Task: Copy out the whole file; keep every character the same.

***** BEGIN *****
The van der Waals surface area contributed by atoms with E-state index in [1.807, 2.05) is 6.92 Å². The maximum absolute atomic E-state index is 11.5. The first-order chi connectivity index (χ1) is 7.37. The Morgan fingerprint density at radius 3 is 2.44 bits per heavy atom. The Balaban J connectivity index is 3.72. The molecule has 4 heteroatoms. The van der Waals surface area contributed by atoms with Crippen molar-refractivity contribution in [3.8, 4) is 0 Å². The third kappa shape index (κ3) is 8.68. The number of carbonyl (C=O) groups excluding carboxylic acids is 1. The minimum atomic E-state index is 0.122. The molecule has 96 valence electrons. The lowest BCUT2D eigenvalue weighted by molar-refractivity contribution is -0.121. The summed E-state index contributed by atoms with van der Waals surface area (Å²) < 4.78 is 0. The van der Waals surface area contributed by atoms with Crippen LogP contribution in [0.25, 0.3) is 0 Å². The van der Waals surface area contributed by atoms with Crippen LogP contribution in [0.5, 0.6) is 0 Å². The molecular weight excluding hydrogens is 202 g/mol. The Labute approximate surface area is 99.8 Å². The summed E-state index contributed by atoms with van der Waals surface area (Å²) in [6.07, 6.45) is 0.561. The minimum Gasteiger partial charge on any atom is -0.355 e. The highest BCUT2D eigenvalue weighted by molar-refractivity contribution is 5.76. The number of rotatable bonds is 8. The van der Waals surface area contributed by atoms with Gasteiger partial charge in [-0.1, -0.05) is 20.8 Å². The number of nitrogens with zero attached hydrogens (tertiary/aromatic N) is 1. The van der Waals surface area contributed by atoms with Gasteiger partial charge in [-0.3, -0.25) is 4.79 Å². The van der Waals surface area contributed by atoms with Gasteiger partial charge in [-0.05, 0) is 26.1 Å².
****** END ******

The van der Waals surface area contributed by atoms with E-state index in [1.807, 2.05) is 6.92 Å². The maximum absolute atomic E-state index is 11.5. The first-order chi connectivity index (χ1) is 7.37. The Morgan fingerprint density at radius 3 is 2.44 bits per heavy atom. The Balaban J connectivity index is 3.72. The molecule has 4 heteroatoms. The van der Waals surface area contributed by atoms with Crippen molar-refractivity contribution in [3.8, 4) is 0 Å². The third kappa shape index (κ3) is 8.68. The number of carbonyl (C=O) groups excluding carboxylic acids is 1. The minimum atomic E-state index is 0.122. The molecule has 96 valence electrons. The lowest BCUT2D eigenvalue weighted by molar-refractivity contribution is -0.121. The summed E-state index contributed by atoms with van der Waals surface area (Å²) < 4.78 is 0. The van der Waals surface area contributed by atoms with Crippen LogP contribution in [0.25, 0.3) is 0 Å². The van der Waals surface area contributed by atoms with Crippen LogP contribution in [0.5, 0.6) is 0 Å². The molecular weight excluding hydrogens is 202 g/mol. The Labute approximate surface area is 99.8 Å². The summed E-state index contributed by atoms with van der Waals surface area (Å²) in [6.07, 6.45) is 0.561. The minimum Gasteiger partial charge on any atom is -0.355 e. The highest BCUT2D eigenvalue weighted by molar-refractivity contribution is 5.76. The number of rotatable bonds is 8. The van der Waals surface area contributed by atoms with Gasteiger partial charge in [-0.1, -0.05) is 20.8 Å². The number of nitrogens with zero attached hydrogens (tertiary/aromatic N) is 1. The van der Waals surface area contributed by atoms with Gasteiger partial charge in [-0.3, -0.25) is 4.79 Å². The van der Waals surface area contributed by atoms with Gasteiger partial charge in [-0.05, 0) is 26.1 Å².